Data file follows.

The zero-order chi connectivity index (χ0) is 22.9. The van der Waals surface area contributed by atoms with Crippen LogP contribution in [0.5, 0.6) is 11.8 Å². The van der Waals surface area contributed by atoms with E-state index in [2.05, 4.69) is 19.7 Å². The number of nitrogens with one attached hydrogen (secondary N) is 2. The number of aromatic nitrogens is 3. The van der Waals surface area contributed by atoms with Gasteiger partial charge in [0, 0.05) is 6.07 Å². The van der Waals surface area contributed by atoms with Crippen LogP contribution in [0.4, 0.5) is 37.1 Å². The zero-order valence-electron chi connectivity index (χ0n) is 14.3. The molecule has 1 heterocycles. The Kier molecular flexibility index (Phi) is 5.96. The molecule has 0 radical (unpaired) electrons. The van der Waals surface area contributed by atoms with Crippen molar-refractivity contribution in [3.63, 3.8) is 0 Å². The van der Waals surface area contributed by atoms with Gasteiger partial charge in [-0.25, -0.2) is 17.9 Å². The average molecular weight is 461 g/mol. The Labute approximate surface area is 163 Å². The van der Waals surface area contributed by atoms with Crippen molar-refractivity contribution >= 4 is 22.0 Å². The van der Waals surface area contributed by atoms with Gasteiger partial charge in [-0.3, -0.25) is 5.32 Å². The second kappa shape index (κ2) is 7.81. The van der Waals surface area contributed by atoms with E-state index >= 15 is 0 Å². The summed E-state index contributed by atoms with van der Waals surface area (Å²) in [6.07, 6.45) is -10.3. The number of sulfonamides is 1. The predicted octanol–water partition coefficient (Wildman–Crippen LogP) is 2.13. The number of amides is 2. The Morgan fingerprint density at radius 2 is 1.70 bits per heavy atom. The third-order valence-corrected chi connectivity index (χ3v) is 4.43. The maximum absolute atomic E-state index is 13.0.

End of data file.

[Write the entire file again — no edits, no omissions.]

The zero-order chi connectivity index (χ0) is 22.9. The van der Waals surface area contributed by atoms with Crippen LogP contribution in [0.5, 0.6) is 11.8 Å². The van der Waals surface area contributed by atoms with E-state index in [2.05, 4.69) is 19.7 Å². The number of nitrogens with one attached hydrogen (secondary N) is 2. The number of aromatic nitrogens is 3. The van der Waals surface area contributed by atoms with Gasteiger partial charge in [0, 0.05) is 6.07 Å². The van der Waals surface area contributed by atoms with Crippen LogP contribution in [0.4, 0.5) is 37.1 Å². The zero-order valence-electron chi connectivity index (χ0n) is 14.3. The molecule has 1 heterocycles. The Kier molecular flexibility index (Phi) is 5.96. The molecule has 0 radical (unpaired) electrons. The van der Waals surface area contributed by atoms with Crippen molar-refractivity contribution in [3.63, 3.8) is 0 Å². The van der Waals surface area contributed by atoms with Gasteiger partial charge in [-0.25, -0.2) is 17.9 Å². The average molecular weight is 461 g/mol. The Labute approximate surface area is 163 Å². The van der Waals surface area contributed by atoms with Crippen molar-refractivity contribution >= 4 is 22.0 Å². The van der Waals surface area contributed by atoms with Gasteiger partial charge in [-0.3, -0.25) is 5.32 Å². The second kappa shape index (κ2) is 7.81. The van der Waals surface area contributed by atoms with E-state index >= 15 is 0 Å². The summed E-state index contributed by atoms with van der Waals surface area (Å²) in [6.07, 6.45) is -10.3. The number of sulfonamides is 1. The predicted octanol–water partition coefficient (Wildman–Crippen LogP) is 2.13. The number of amides is 2. The Morgan fingerprint density at radius 2 is 1.70 bits per heavy atom. The third-order valence-corrected chi connectivity index (χ3v) is 4.43. The maximum absolute atomic E-state index is 13.0.